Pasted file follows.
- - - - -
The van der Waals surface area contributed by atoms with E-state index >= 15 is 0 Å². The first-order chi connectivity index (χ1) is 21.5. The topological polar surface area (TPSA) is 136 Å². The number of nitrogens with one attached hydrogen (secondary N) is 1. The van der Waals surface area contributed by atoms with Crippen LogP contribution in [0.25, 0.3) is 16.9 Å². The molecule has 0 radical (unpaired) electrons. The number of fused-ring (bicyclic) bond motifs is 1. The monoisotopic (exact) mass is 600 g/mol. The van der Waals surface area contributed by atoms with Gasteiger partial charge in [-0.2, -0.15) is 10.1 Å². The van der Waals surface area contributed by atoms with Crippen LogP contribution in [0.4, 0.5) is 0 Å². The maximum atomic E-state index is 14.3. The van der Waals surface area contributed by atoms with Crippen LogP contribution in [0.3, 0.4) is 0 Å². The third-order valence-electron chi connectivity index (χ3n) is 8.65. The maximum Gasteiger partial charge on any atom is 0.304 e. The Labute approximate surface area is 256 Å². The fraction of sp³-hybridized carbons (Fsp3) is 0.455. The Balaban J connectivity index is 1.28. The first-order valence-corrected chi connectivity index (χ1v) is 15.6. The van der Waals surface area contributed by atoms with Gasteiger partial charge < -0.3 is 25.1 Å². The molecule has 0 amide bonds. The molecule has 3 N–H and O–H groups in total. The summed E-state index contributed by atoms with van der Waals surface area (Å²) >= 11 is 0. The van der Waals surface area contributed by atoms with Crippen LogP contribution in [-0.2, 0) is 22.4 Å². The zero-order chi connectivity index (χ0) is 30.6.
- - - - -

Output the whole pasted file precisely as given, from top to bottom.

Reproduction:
The van der Waals surface area contributed by atoms with E-state index >= 15 is 0 Å². The first-order chi connectivity index (χ1) is 21.5. The topological polar surface area (TPSA) is 136 Å². The number of nitrogens with one attached hydrogen (secondary N) is 1. The van der Waals surface area contributed by atoms with Crippen LogP contribution in [0.25, 0.3) is 16.9 Å². The molecule has 0 radical (unpaired) electrons. The number of fused-ring (bicyclic) bond motifs is 1. The monoisotopic (exact) mass is 600 g/mol. The van der Waals surface area contributed by atoms with Gasteiger partial charge in [-0.2, -0.15) is 10.1 Å². The van der Waals surface area contributed by atoms with Crippen LogP contribution in [0.4, 0.5) is 0 Å². The maximum atomic E-state index is 14.3. The van der Waals surface area contributed by atoms with Crippen LogP contribution in [0.3, 0.4) is 0 Å². The third-order valence-electron chi connectivity index (χ3n) is 8.65. The maximum Gasteiger partial charge on any atom is 0.304 e. The Labute approximate surface area is 256 Å². The fraction of sp³-hybridized carbons (Fsp3) is 0.455. The Balaban J connectivity index is 1.28. The first-order valence-corrected chi connectivity index (χ1v) is 15.6. The van der Waals surface area contributed by atoms with Gasteiger partial charge < -0.3 is 25.1 Å². The molecule has 0 amide bonds. The molecule has 3 N–H and O–H groups in total. The summed E-state index contributed by atoms with van der Waals surface area (Å²) >= 11 is 0. The van der Waals surface area contributed by atoms with Crippen LogP contribution in [-0.2, 0) is 22.4 Å². The zero-order chi connectivity index (χ0) is 30.6.